Fast-food chain Kentucky Fried Chicken (KFC) was ordered on 10 May to pay £18,452.80 at the City of Westminster Magistrates Court after pleading guilty to food hygiene offences ranging from failing to keep the premises clean, failing to control pests, and failing to provide hand wash facilities for staff.
This is exactly the sort of case Westminster City Council has been working hard to try to avoid with their Aiming High in Pest Control initiative. This aims to improve standards of hygiene in food premises by building effective relationship between pest controllers, environmental health officers and food businesses.
The flagship KFC restaurant in Coventry Street near Leicester Square, pleaded guilty to breaching five counts of food hygiene regulations in August 2008, after council inspectors visited the restaurant following complaints from diners about poor hygiene.
Richard Block, head of food, health and safety at Westminster City Council, said: “The standards of hygiene at this restaurant were appalling and simply unacceptable. A fast food chain of the size and stature of KFC should know better, and I am amazed their head office allowed such an important flagship restaurant to decline to these low levels.
“The restaurant industry is a vital part of our economy, and we will not tolerate any behaviour which could jeopardise it or the safety of our millions of visitors. I hope this case sends a clear signal that we will take firm action against any restaurant which puts the health of its diners at risk.”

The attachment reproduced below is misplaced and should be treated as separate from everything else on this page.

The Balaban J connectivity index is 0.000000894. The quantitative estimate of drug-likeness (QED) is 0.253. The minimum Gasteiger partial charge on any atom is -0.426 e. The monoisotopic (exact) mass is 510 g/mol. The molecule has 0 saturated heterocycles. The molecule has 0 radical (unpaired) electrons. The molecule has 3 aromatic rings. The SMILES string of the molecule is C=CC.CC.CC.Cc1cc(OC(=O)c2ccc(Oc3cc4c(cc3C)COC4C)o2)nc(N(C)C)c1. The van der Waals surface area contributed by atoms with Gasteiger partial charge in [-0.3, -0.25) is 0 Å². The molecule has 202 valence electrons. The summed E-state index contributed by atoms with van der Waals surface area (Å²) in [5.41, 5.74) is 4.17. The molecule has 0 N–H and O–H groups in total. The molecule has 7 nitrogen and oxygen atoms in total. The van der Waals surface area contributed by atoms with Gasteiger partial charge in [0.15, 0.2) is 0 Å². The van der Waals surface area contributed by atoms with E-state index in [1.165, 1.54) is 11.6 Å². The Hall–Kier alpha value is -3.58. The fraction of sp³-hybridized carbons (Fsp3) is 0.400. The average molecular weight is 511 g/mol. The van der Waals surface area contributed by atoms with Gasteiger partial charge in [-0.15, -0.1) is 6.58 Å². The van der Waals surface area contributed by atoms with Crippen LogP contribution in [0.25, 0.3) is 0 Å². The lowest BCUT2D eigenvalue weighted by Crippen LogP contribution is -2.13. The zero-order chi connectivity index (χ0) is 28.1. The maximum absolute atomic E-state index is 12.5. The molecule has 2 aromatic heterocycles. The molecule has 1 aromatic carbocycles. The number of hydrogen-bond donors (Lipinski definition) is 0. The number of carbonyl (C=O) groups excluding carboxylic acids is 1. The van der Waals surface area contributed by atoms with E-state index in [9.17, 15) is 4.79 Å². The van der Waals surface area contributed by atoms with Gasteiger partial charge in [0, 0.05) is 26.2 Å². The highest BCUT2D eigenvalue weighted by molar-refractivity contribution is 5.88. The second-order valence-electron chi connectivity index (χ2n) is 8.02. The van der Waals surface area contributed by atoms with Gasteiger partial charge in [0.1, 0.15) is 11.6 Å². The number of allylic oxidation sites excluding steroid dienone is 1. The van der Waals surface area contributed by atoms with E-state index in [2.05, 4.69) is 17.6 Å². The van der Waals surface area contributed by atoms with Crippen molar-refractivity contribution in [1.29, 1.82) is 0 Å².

The court heard how during an inspection of the premises, council inspectors found a cockroach on a chip near takeaway boxes and the tongs used to serve food, saw a mouse and dried chicken blood on the floor, and found that there was no hand wash dispensers available in the food preparation area.
District Judge Howard Riddle fined the food chain £10,500 for the five offences, and ordered the firm to pay £7,937.80 in costs and a victim surcharge of £15.
Four months prior to the inspection, the branch received a ”specific warning” from the council, voicing concerns about hygiene practices.
This branch has now undergone a £600,000 refurbishment and the contractor employed to deal with pest control problems has been changed at all their UK branches.